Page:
Archive - June 2010

1
Former Peace Corps Director Gearan Talks Up The Peace Corps At HWS
2
Bodeen's Novel Receives Great Review In BookPage
3
Writers From the Peace Corps: The Lost Generation, Part Thirteen
4
Politicis and Prose–Good Friends to Peace Corps Writers
5
Keep Cool
6
JFK'S Cow Palace Speech: What Did Kennedy Say?
7
Writers From the Peace Corps: The Lost Generation, Part Twelve
8
Book review: 'Cold Snap: Bulgaria Stories' by Cynthia Morrison Phoel
9
Writers From the Peace Corps: The Lost Generation, Part Eleven
10
Writers From the Peace Corps: The Lost Generation, Part Ten

Former Peace Corps Director Gearan Talks Up The Peace Corps At HWS

A profile of Hobart and William Smith Colleges President Mark Gearan was  featured on the front page of the Rochester Business Journal on June 14. The article covered Gearan’s career in politics beginning with the Dukakis campaign, followed by the Clinton administration and his tenure as Director of the Peace Corps. The article states that Gearan has brought large-scale initiatives to the colleges, (Hobart and William Smith Colleges) and leading them in strategic planning at five-year intervals and in the largest capital campaign of their history. Gearan’s 11-year tenure at HWS has been influenced, the article says, by his experience as head of the Peace Corps. He has helped the college adopt the ‘Peace Corps’ mission of “bringing the world home,” sharpening the school’s focus on studying abroad and encouraging 60 percent of students to do so. Once a recruiter, always a recruiter!

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Bodeen's Novel Receives Great Review In BookPage

In the June issue of the publication BookPage there is a great review by Heather Seggel of  S.A. Bodeen (Tanzania 1989-90) [Stephanie Stuve-Bodeen] YA novel, The Gardener which we reviewed recently our website.www.http://old.peacecorpsworldwide.org/?s=Bodeen Seggel writes, “Author S.A.Bodeen has laced this sci-fi-tinged page-turner with thoughtful commentary on world hunger, sustainability, biology and biomedical ethics, plus several high-speed chases and a believable budding romance, and the whole thing works like a charm….I stayed up late to find out how it all ended, and stayed up after that because The Gardener raised so many timely and pointed questions.”

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Writers From the Peace Corps: The Lost Generation, Part Thirteen

Travel Now, Write Later Anyone who has read The Sun Also Rises knows that this novel is also a wonderful travel book. Hemingway’s description of a bus trip to Spain is classic travel prose: “The road went along the summit of the Col and then dropped down, and the driver had to honk, and slow up, and turn out to avoid running into two donkeys that were sleeping in the road.” A trip like that in Spain in the 1920s is something most Volunteers can identify with today from their own overseas experiences. Paul Theroux, it is generally agreed, reinvented the art of travel writing with The Great Railway Bazaar, published in 1975. He returned the genre to the place it held when Mary Kingsley and Evelyn Waugh were crossing Africa and globe-trotting the world. Many Peace Corps writers have followed, most notably Mike Tidwell, Thurston Clarke, Jeffrey Tayler, Karen . . .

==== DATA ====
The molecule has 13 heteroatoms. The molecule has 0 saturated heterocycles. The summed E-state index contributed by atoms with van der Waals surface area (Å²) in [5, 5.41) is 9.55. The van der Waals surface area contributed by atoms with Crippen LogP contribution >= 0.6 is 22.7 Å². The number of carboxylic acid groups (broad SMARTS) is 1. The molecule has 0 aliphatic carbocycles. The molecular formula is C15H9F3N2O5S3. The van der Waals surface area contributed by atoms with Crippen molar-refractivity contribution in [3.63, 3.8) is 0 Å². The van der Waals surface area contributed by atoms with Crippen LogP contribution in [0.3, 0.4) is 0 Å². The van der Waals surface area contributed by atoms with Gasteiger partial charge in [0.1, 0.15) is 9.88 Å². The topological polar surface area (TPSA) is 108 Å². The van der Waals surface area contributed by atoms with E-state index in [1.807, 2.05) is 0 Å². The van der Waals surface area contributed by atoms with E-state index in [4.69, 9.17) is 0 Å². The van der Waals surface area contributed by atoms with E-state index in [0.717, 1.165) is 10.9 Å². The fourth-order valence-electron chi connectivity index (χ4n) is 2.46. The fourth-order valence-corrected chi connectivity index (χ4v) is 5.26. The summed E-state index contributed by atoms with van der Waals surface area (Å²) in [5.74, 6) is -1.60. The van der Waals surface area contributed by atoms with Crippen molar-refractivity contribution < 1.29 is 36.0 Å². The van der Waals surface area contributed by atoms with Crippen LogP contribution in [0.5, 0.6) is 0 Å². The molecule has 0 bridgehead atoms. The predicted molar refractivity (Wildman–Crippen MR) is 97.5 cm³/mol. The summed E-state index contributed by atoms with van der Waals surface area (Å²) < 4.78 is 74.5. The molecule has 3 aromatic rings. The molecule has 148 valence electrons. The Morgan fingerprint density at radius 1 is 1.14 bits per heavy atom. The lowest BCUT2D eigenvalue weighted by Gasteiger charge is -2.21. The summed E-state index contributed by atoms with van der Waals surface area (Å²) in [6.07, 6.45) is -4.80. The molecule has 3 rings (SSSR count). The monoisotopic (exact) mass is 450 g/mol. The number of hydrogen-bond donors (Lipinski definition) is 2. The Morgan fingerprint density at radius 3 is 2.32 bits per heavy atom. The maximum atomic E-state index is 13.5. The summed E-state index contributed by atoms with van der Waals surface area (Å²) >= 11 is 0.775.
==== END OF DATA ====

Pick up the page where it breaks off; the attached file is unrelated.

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Politicis and Prose–Good Friends to Peace Corps Writers

When the 25th Reunion of RPCVs took place in Washington, D.C. in 1986, I wanted a book store to  sell the books written by RPCVs. I contacted Carla Cohen at her relatively new bookstore, Politics and Prose, up on Connecticut Avenue, and asked Carla if she would set up a table and sell books under the tent on the Mall at our reunion. I was a nobody, our reunion was not important, but Carla loved the Peace Corps and she set up a table of books that I had recommended and featured Peace Corps writers for the very first time. Since then, Carla has always had a open door for Peace Corps writers. I have read in her famous book store, as as Norm Rush, Peter Hessler, Paul Theroux, Maureen Orth, Tony D’Souza and many, many others. Twice over the years I arranged Peace Corps readings at the store by Peace Corps writers. It always only . . .

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Keep Cool

by Jennifer B-C Seaver (Iran 1966–68) This essay was first published December 6, 2005 on the blog of PeaceCorpsWriters.org • DURING THE TWO YEARS THAT I SERVED in Iran as an English teacher in the 1960s, travel was strenuous, most routes, unpaved, and communications, almost impossible. People often showed up — or didn’t, even when they had written ahead to say they were coming. So, in September 1966, when Tom Dawson and David Osterberg failed to arrive in Rasht, Gilan, as planned, I was not particularly concerned. Tom had written that they planned to spend a night in Ardabil, then catch another bus down the scenic Astara road, which drops thousands of feet to the shores of the Caspian Sea and, if all went well, they’d arrive in Rasht by nightfall. The next day, we’d go on to our workshop in Isfahan. I had traveled that road earlier in the . . .